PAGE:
execution.



Backing store


fast disk large enough to accommodate copies
of all memory images for all users; must provide direct access to
these memory images.



Roll out, roll in



swapping variant used for priority
-
based
scheduling algorithms; lower
-
priority process is swapped out so
higher
-
priority process can be loaded and executed.



Major part of swap time is transfer time; total transfer time is
directly proportional to the
amount

of memory swapped.



Modified versions of swapping are found on many systems, i.e.,
UNIX, Linux, and Windows.

Silberschatz, Galvin and Gagne

2002

9.
13

Operating System Concepts

Schematic View of Swapping

Silberschatz, Galvin and Gagne

2002

9.
14

Operating System Concepts

Contiguous Allocation


Main memory usually into two partitions:


Resident operating system, usually held in low memory with
interrupt vector.


User processes then held in high memory.



Single
-
partition allocation


Relocation
-
register scheme used to protect user processes
from each other, and from changing operating
-
system code
and data.


Relocation register contains value of smallest physical
address; limit register contains range of logical addresses


each logical address must be less than the limit register.

Silberschatz, Galvin and Gagne

2002

9.
15

Operating System Concepts

Hardware Support for Relocation and Limit Registers


Silberschatz, Galvin and Gagne

2002

9.
16

Operating System Concepts

Contiguous Allocation (Cont.)


Multiple
-
partition allocation


Hole



block of available memory; holes of various size are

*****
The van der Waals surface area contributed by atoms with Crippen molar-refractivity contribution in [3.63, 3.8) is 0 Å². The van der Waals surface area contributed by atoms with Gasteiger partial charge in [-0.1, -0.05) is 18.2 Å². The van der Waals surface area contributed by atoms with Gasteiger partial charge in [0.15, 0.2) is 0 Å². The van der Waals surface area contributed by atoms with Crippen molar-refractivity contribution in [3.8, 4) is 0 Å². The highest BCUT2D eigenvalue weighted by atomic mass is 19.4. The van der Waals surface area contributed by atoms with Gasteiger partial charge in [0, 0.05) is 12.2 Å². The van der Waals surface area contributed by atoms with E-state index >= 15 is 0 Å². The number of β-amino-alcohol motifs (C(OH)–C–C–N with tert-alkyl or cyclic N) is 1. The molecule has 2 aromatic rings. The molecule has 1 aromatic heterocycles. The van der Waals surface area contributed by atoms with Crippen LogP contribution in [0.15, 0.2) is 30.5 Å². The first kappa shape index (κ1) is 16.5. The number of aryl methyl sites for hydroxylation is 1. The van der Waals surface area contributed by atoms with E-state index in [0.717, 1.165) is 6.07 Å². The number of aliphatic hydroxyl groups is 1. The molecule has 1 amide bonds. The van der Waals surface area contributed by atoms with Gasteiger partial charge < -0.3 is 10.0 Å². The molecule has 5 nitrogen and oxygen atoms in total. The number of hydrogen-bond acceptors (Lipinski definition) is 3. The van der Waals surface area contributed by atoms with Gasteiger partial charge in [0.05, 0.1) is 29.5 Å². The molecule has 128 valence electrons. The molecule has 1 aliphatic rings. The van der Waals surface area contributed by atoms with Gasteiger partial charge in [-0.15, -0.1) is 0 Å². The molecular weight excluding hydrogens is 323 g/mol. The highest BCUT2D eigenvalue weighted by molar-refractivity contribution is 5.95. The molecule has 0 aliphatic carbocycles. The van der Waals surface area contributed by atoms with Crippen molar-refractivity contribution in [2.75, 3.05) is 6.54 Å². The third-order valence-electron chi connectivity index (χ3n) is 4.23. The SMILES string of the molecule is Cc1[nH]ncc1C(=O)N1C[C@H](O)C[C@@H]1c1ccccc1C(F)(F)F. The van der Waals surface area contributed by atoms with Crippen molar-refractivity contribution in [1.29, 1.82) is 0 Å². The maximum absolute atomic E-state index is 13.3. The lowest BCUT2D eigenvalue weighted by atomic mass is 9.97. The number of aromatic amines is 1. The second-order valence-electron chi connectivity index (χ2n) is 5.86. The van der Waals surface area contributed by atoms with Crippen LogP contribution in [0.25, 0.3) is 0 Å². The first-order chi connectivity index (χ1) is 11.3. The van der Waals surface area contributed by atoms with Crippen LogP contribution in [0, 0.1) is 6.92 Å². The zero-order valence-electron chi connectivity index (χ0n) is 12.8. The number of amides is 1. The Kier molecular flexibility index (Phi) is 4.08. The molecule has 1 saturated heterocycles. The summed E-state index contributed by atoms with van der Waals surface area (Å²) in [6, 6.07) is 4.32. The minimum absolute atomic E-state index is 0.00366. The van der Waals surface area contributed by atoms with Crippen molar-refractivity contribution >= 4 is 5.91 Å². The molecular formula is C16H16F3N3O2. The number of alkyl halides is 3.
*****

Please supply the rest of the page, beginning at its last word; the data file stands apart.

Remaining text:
scattered throughout memory.


When a process arrives, it is allocated memory from a hole
large enough to accommodate it.


Operating system maintains information about:

a) allocated partitions b) free partitions (hole)

OS

process 5

process 8

process 2

OS

process 5

process 2

OS

process 5

process 2

OS

process 5

process 9

process 2

process 9

process 10

Silberschatz, Galvin and Gagne

2002

9.
17

Operating System Concepts

Dynamic Storage
-
Allocation Problem


First
-
fit
: Allocate the
first

hole that is big enough.


Best
-
fit
: Allocate the
smallest

hole that is big enough;
must search entire list, unless ordered by size.
Produces the smallest leftover hole.


Worst
-
fit
: Allocate the
largest

hole; must also search
entire list. Produces the largest leftover hole.

How to satisfy a request of size
n

from a list of free holes.

First
-
fit and best
-
fit better than worst
-
fit in terms of
speed and storage utilization.

Silberschatz, Galvin and Gagne

2002

9.
18

Operating System Concepts

Fragmentation


External Fragmentation



total memory space exists to
satisfy a request, but it is not contiguous.


Internal Fragmentation



allocated memory may be
slightly larger than requested memory; this size difference
is memory internal to a partition, but not being used.


Reduce external fragmentation by compaction


Shuffle memory contents to place all free memory together
in one large block.


Compaction is possible
only

if relocation is dynamic, and is
done at execution time.

Silberschatz, Galvin and Gagne

2002

9.
19

Operating System Concepts

Paging


Logical address space of a process can be noncontiguous;
process is allocated physical memory whenever the latter is
available.


Divide physical memory into fixed
-
sized blocks called
frames

(size is power of 2, between 512 bytes and 8192 bytes).


Divide logical memory into blocks of same size called
pages
.


Keep track of all free frames.


To run a program of size
n

pages, need to find
n

free frames
and load program.


Set up a page table to translate logical to physical addresses.


Internal fragmentation.

Silberschatz, Galvin and Gagne

2002

9.
20

Operating System Concepts

Address Translation Scheme


Address generated by CPU is divided into:


Page number

(p)



used as an index into a
page

table

which
contains base address of each page in physical memory.



Page offset

(d)